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What are the causes of tachycardia and how is it prevented ?

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Practicing since : 2001
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I am a 33 year old female, mother of two, 128 lbs, 5'5" and have a history of VSD (closed around age 10), pulmonary stenosis and a pulse that sits around 130 on a good day. My blood pressure at time is borderline high. I have a history of anorexia and bulimia and during a recent physical my doctor stated my heartbeat was irregular. I had a vasovegal episode in 2009 and my heart stopped for 3 minutes during gallbladder surgery. After that I had a complete heart workup. Tests showed nothing but my heart rate was 120 at rest that day so I was sent to an electrophysiologist.

I had one physician diagnose me with POTS and SVT (8 runs on monitor) and placed me on a beta blocker. I couldn't tolerate the meds at all, we tried many different types including calcium channel blockers. I decided to go for a second opinion b/c I was sick of the meds and felt worse on them. The other electrophysiologist said I didn't have SVT (he said he disagreed with the reading) or POTS and that I simply had a rapid pulse that wouldn't kill me. I was told to stop all medication. I am now having symptoms again with chest pain, fatigue and just feeling exhausted, especially during physical activity, including sex. Should I go back on meds or go for yet another expensive 3rd opinion.
I'm worried about causing damage to my heart with the constant rapid pulse. Thank you for any help.
Posted Thu, 12 Apr 2012 in Heart Rate and Rhythm Disorders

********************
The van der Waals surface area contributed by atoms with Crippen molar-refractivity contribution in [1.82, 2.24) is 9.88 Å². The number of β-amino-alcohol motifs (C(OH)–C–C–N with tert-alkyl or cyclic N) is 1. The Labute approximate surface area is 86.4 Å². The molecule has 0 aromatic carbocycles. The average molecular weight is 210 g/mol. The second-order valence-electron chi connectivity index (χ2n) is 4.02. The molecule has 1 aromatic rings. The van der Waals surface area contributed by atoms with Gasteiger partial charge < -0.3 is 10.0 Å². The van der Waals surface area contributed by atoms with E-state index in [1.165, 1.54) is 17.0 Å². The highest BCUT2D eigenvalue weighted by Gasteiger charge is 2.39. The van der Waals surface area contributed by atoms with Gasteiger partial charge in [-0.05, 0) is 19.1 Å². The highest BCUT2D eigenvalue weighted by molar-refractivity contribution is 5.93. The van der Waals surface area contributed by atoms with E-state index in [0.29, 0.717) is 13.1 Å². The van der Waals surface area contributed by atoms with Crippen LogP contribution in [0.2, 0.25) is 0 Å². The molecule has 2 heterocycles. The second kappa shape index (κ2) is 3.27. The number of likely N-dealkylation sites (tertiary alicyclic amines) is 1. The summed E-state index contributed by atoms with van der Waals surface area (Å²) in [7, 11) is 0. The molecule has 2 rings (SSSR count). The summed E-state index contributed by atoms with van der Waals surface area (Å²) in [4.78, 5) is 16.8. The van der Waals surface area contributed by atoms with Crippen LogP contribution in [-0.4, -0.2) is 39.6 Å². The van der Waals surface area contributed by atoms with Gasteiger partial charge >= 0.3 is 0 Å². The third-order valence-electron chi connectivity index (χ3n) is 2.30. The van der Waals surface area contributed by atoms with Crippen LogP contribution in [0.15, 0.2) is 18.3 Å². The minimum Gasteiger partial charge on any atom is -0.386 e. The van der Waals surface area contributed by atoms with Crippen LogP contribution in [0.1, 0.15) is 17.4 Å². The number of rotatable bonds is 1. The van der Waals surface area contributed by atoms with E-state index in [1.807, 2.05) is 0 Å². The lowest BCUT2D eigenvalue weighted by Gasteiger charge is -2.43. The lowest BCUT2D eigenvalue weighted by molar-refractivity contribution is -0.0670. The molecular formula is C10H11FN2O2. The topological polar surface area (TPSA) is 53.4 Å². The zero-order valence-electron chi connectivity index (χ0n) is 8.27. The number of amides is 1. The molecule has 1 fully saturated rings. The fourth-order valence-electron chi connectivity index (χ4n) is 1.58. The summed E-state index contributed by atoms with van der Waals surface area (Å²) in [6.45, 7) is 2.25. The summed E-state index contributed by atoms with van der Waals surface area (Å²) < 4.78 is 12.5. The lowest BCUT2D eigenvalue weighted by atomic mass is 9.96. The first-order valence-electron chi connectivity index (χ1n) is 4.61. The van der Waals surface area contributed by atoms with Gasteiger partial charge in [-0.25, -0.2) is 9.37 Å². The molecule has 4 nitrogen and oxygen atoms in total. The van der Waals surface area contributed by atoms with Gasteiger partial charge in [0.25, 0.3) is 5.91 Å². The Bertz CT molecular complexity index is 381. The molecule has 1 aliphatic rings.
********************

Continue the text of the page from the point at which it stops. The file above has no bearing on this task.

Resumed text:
Answered by Dr. Rakhi Tayal 35 minutes later
Thanks for writing to us.
A normal adult's pulse can be anywhere from 60 to 100 beats per minute. Anything over 100 is technically defined as a tachycardia.
A few possibilities which need to be ruled out include:
1.Electrolyte imbalance-Abnormal levels of potassium, magnesium and calcium can cause tachycardia. A simple blood test will rule out these.
2.Hyperthyroidism- Raised levels of thyroid hormone is a common cause of palpitations.
3.Excessive intake of caffeine, tobacco and alcohol can cause tachycardia. Restrict their use as much as possible.
4.Illicit drugs use and other medicines might cause tachycardia.
5. Avoid stress and anxiety. Practice yoga, XXXXXXX breathing exercises and relaxation exercises.
6. Anemia
7. Heart disorders
I suggest you to get it examined from a physician and get your Hb levels, thyroid function tests and an EKG and stress ECHO ruled out. An ECHO is needed to check out the recent functioning of the heart. If still no abnormal reports come then just taking a beta blocker and an anti anxiety drug with low day time sedation will help solve your problem.
I hope my answer and recommendations are adequate and helpful. Waiting for your further follow up queries if any.
Above answer was peer-reviewed by
Follow-up: What are the causes of tachycardia and how is it prevented ? 51 minutes later
Thank you for your response. I did have an echo and it was normal except for pulmonary stenosis (mild) and I had the thyroid tests (normal) before the doctor said it was POTS. I"m not sure how two electrophysiologists can have such different opinions for my treatment. They weren't even close to each other! Can I face future problems if I continue with untreated tach?? Thank you!;) Ang
Answered by Dr. Rakhi Tayal 8 hours later
Thanks for writing again.
Different opinions of electrophysiologists depends on their perception. For predicting any future problems, it depends on the cause due to which you are having tachycardia. You need to find out the cause after proper examination.
Wishing you an early recovery.
Above answer was peer-reviewed by
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